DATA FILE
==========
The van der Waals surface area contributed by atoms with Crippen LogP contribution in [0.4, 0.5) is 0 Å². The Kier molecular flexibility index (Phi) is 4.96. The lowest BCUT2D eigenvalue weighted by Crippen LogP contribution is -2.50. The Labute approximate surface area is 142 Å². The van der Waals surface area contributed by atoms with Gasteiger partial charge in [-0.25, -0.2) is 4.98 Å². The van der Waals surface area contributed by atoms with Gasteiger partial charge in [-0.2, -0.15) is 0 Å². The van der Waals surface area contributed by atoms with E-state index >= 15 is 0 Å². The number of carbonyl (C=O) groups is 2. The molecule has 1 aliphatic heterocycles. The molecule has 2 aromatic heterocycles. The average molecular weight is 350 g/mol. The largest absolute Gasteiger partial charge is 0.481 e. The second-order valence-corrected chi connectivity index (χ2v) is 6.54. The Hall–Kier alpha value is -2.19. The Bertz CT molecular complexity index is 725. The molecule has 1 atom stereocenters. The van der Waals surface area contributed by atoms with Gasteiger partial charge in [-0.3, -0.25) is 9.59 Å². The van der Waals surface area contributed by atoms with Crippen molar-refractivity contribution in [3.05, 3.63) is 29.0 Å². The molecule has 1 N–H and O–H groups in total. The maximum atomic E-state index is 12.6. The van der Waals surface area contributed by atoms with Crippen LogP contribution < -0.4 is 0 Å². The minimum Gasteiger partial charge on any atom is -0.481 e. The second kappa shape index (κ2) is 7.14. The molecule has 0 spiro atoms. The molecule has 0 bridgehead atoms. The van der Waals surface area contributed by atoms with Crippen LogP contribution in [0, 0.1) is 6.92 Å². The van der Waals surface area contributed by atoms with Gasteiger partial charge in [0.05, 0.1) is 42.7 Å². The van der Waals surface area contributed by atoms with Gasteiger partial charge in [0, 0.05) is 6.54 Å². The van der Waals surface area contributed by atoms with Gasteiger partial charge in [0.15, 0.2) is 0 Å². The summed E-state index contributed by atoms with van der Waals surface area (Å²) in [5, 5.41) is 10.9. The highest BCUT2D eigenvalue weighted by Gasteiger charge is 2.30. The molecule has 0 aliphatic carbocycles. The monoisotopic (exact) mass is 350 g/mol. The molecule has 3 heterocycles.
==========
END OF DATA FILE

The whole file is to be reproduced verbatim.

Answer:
The van der Waals surface area contributed by atoms with Crippen LogP contribution in [0.4, 0.5) is 0 Å². The Kier molecular flexibility index (Phi) is 4.96. The lowest BCUT2D eigenvalue weighted by Crippen LogP contribution is -2.50. The Labute approximate surface area is 142 Å². The van der Waals surface area contributed by atoms with Gasteiger partial charge in [-0.25, -0.2) is 4.98 Å². The van der Waals surface area contributed by atoms with Gasteiger partial charge in [-0.2, -0.15) is 0 Å². The van der Waals surface area contributed by atoms with E-state index >= 15 is 0 Å². The number of carbonyl (C=O) groups is 2. The molecule has 1 aliphatic heterocycles. The molecule has 2 aromatic heterocycles. The average molecular weight is 350 g/mol. The largest absolute Gasteiger partial charge is 0.481 e. The second-order valence-corrected chi connectivity index (χ2v) is 6.54. The Hall–Kier alpha value is -2.19. The Bertz CT molecular complexity index is 725. The molecule has 1 atom stereocenters. The van der Waals surface area contributed by atoms with Gasteiger partial charge in [-0.3, -0.25) is 9.59 Å². The van der Waals surface area contributed by atoms with Crippen molar-refractivity contribution in [3.05, 3.63) is 29.0 Å². The molecule has 1 N–H and O–H groups in total. The maximum atomic E-state index is 12.6. The van der Waals surface area contributed by atoms with Crippen LogP contribution < -0.4 is 0 Å². The minimum Gasteiger partial charge on any atom is -0.481 e. The second kappa shape index (κ2) is 7.14. The molecule has 0 spiro atoms. The molecule has 0 bridgehead atoms. The van der Waals surface area contributed by atoms with Crippen LogP contribution in [0, 0.1) is 6.92 Å². The van der Waals surface area contributed by atoms with Gasteiger partial charge in [0.05, 0.1) is 42.7 Å². The van der Waals surface area contributed by atoms with Gasteiger partial charge in [0, 0.05) is 6.54 Å². The van der Waals surface area contributed by atoms with Gasteiger partial charge in [0.15, 0.2) is 0 Å². The summed E-state index contributed by atoms with van der Waals surface area (Å²) in [5, 5.41) is 10.9. The highest BCUT2D eigenvalue weighted by Gasteiger charge is 2.30. The molecule has 0 aliphatic carbocycles. The monoisotopic (exact) mass is 350 g/mol. The molecule has 3 heterocycles.